Can a "climate ribbon" replace air conditioning? People visiting an open air shopping center in Miami will soon find out.
Topping the $1 billion mixed use Brickell City Centre which spans four blocks of waterfront will be a 150,000 square foot climate ribbon – an enormous overhead trellis made of steel, glass and fabric. It covers the walkway of the shopping center, where there are open-air shops, escalators, restaurants, and terraces.
It will protect visitors from oppressive heat and the odd rain shower by creating a micro-climate that stabilizes the temperature.
How does it work? Under the glass is an undulating design that captures cooling ocean trade winds, encouraging air flow, while hanging fabric panels act like huge Venetian blinds – arranged to block the harshest of the sun’s rays. "The orientation of a series of louvers is very specifically designed to protect the shop fronts from direct sun," says Hugh Dutton of Paris-based Hugh Dutton Associés, which participated in developing the design.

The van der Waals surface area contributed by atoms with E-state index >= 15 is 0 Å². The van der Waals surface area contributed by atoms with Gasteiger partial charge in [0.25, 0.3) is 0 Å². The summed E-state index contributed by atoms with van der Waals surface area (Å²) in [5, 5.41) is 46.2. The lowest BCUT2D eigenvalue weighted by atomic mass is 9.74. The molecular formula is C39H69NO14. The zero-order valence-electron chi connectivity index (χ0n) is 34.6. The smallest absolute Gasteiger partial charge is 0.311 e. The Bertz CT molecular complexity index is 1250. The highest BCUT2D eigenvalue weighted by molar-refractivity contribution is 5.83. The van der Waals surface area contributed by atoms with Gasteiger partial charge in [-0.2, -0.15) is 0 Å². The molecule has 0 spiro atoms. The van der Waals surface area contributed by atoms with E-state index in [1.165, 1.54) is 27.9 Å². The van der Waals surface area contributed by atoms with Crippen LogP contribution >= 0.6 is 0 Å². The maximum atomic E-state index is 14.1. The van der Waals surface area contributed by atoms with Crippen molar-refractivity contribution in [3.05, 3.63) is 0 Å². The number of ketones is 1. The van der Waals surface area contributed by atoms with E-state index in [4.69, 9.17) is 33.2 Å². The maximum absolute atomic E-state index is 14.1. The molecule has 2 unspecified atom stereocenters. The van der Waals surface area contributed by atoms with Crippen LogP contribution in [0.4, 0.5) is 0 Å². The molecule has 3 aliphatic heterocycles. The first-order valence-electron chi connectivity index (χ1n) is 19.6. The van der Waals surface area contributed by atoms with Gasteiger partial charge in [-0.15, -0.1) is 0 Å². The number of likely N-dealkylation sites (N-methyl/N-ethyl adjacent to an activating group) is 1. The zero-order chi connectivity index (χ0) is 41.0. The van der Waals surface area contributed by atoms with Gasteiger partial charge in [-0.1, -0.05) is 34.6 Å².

The sophisticated environmental management system allows daylight to penetrate – giving visitors the feeling that they are outdoors – and also captures rainwater for reuse at the rate of 5 million gallons a year. In the future, it may also produce solar energy.
It’s designed to achieve three benefits: ventilation so that air conditioning isn’t needed in the shopping center’s public places; shelter from inclement weather; and solar shading for the hottest times of the day.
This provides a sheltered, but still open air environment, and the design floods the interior with patterns of light throughout the day.
At a cost of $20 million, it’s a collaborative effort between the developer, Swire Properties, the group that’s building the structure – German design firm Gartner – project architect, Arquitectonica, Cardiff University of Wales and Carnegie Mellon.
"From its initial conception, the CLIMATE RIBBONTM has provided an architectural shade system to protect visitors, so it’s gratifying
now to see the dynamic evolution of the structure to include so many climate management features," says Stephen Owens, president of Swire Properties, Inc. "We feel this element will become a distinctive design emblem of Miami and will be reason alone for people to visit and experience Brickell City Centre."
Swire has registered it as a LEED for Neighborhood Development – because it’s part of a larger project that has residential and commercial elements. The project is an expansion of Brickell, a shorefront development constructed in the 1980s.
Read our article, By 2050, Urban Buildings That Breathe And Adapt.
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